One most fascinating medrish tells us that one of the calves Avrohom selected for his guests took off and ran away. What to do? Avrohom was determined to serve his guests some good tongue and gave chase. The calf ran all the way to Chevroin (Hebron) with Avrohom in hot pursuit. How far was Chevron from where Avrohom had pitched his tent in the plains of Mamrei? Ver veyst! Ober as the medrish (Pirkei D’rebbe Eleiezer) tells us, Avrohom, despite his weakened state and still bandaged from the procedure, gave chase. The calf ran all the way into the Mioras Ha’machpeylo. Upon stumbling upon this site (of course with GPS provided by the RBSO), Avrohom was overwhelmed by the sweet smell of Gan Eden (Paradise) which filled the air. He saw a light shining and had a vision that Odom and Chava (Adam & Eve) were buried there. Right then and there- Avrohom decided that he would later (next week’s parsha) purchase the cave and the land around it as a burial place for himself and his eishes chayil Soro. Yitzchok and Rivka and later Yaakov and Leah were also to be interred there. Why our arabisher (Arab) cousins think they have land claims to this land and now also the building, ver ken dus farshteyn (who can grasp)?


Shoin, earlier we mentioned a disagreement -a ginormous one- between the RambaM and the RambaN. What were they fighting about and what was said? Shoin. Let’s recall the first eight pisukim of the parsha discuss -in great detail- what Avrohom did when he lifted his eyes and noticed three men walking towards him. Let’s read the first two pisukim innaveyning.


1.  Now the Lord appeared to him in the plains of Mamre, and he was sitting at the entrance of the tent when the day was hot. אוַיֵּרָ֤א אֵלָיו֙ יְהֹוָ֔ה בְּאֵֽלֹנֵ֖י מַמְרֵ֑א וְה֛וּא ישֵׁ֥ב פֶּֽתַח־הָאֹ֖הֶל כְּחֹ֥ם הַיּֽוֹם:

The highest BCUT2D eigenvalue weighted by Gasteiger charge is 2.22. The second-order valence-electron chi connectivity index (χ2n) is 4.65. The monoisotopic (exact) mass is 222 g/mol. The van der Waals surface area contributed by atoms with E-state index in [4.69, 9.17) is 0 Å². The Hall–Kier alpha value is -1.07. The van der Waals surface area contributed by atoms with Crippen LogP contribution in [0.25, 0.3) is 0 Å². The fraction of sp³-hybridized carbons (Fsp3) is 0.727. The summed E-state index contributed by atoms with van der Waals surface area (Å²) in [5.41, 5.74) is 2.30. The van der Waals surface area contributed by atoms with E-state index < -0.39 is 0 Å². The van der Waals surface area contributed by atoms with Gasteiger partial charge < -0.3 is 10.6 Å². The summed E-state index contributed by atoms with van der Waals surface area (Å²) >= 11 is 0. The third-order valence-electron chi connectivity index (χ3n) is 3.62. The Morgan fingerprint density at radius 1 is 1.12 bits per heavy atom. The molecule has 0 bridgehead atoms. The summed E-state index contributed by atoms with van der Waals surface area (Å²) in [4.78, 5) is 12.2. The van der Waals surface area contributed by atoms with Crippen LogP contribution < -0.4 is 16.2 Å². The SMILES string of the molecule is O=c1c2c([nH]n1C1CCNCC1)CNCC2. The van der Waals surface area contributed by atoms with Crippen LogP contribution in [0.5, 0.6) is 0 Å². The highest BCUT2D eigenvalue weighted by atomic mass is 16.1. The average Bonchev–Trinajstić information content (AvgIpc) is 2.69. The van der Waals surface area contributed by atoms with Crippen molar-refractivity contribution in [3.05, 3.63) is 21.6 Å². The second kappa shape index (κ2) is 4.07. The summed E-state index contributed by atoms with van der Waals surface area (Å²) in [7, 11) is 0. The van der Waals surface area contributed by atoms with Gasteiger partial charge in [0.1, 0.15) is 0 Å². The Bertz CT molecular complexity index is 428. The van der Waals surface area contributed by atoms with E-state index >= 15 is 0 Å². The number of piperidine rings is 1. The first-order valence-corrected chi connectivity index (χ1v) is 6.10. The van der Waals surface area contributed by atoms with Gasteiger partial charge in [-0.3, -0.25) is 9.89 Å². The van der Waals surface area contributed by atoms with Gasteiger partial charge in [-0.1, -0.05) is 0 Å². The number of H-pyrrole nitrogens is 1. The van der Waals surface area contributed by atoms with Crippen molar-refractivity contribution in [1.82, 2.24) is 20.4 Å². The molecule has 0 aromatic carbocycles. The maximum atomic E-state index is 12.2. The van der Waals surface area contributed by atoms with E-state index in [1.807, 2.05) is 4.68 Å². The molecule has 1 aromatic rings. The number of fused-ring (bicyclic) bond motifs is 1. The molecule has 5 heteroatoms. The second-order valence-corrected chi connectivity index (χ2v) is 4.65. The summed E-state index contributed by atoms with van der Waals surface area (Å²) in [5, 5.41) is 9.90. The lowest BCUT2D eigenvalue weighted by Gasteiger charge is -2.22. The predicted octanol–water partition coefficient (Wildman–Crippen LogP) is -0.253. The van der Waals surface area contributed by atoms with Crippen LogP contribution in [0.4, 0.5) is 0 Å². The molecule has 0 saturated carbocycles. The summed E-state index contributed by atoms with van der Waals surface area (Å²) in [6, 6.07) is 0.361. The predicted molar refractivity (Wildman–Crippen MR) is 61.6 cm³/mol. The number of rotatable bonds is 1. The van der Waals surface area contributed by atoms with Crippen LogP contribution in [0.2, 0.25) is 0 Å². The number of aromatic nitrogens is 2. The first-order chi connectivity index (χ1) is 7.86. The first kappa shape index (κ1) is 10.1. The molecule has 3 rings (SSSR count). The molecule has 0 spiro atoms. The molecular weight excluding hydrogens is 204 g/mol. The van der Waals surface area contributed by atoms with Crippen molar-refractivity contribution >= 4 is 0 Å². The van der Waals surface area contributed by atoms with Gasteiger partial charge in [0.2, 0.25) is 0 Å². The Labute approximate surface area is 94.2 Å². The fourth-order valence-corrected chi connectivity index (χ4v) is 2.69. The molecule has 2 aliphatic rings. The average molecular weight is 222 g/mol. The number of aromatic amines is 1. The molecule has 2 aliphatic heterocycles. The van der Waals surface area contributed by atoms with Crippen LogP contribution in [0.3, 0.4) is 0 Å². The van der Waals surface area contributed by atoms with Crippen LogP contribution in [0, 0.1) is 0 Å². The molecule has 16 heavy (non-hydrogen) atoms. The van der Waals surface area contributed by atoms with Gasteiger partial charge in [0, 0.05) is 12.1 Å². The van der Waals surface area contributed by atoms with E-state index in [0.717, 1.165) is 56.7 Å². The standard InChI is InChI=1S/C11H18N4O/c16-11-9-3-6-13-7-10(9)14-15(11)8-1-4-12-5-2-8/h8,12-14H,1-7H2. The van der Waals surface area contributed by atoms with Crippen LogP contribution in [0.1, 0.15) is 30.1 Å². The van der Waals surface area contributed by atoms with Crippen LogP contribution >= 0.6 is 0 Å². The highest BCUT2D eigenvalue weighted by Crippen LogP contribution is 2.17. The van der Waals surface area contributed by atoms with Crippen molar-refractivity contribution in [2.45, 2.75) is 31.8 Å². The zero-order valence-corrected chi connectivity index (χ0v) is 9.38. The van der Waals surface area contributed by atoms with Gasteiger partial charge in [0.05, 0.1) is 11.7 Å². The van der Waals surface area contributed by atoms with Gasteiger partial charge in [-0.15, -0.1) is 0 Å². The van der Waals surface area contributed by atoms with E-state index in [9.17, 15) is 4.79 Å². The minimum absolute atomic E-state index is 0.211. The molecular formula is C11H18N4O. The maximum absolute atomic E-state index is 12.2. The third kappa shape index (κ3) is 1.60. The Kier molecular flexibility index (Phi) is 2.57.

And he lifted his eyes and saw, and behold, three men were standing beside him, and he saw and he ran toward them from the entrance of the tent, and he prostrated himself to the ground.

בוַיִּשָּׂ֤א עֵינָיו֙ וַיַּ֔רְא וְהִנֵּה֙ שְׁלשָׁ֣ה אֲנָשִׁ֔ים נִצָּבִ֖ים עָלָ֑יו וַיַּ֗רְא וַיָּ֤רָץ לִקְרָאתָם֙ מִפֶּ֣תַח הָאֹ֔הֶל וַיִּשְׁתַּ֖חוּ אָֽרְצָה:


Nu, we spent kimat 4 pages on discussing whether or not the people were angels, the lavish meal Avrohom prepared despite his weakened state post bris, and whether or not the guests actually ate the meal. Ober, did the entire episode even take place? What’s the question? The heylige Toirah describes the events in such colorful detail, down to the mustard for the tongues (ok, that part in the heylige Gemora): of course it took place! Did it? Nu, believe it or not, the RambaM, no lesser a giant than Maimonides himself, for whom many a hospital and school is named, and whose final rulings on how mitzvis are performed we follow, suggests that the entire eight pisukim were but a vision Avrohom had. Well, blow me down! In other words: we needn’t worry about Avrohom running around, the menu, or what they ate, or did not; the entire thing was a vision, a dream. OMG and say it’s not so please. Shoin. Efsher the RambaM so states because the first two words of the parsha taka state ‘Vayero Eylof Hashem’ (the RBSO appeared to him). And how did the RBSO appear to people? In person? Not! Only Moishe was worthy and spoken to mouth to mouth; the others merely saw the RBSO in a vision. Is the RambaM correct? Was there no meal? No guests? Gornisht? Was Avrohom efsher but delirious?

Ober the RambaN was not all happy with the RambaM’s views and after dedicating many paragraphs to analyzing the subject matter -these very eight pisukim- states with a degree of certitude azoy: “these words contradict scripture. It is forbidden to even hear them, and it is certainly forbidden to believe them! OMG! Where can one find these very words of the RambaN?  In his commentary on the heylige Toirah (Bereishis 18:1), posik one of our parsha.

Whether or not Avrohom really met up with three angels disguised as men and served them a lavish meal, or but had these visions in a dream, the bottom line is this: his actions and or his dreams were not about the narishkeyt and worse, most of you conjure up nightly, if you chap. His were lofty.  The tongue he served or envisioned was -to perform a mitzvah; is yours?


A gittin Shabbis!


The Heylige Oisvorfer Ruv


Yitz Grossman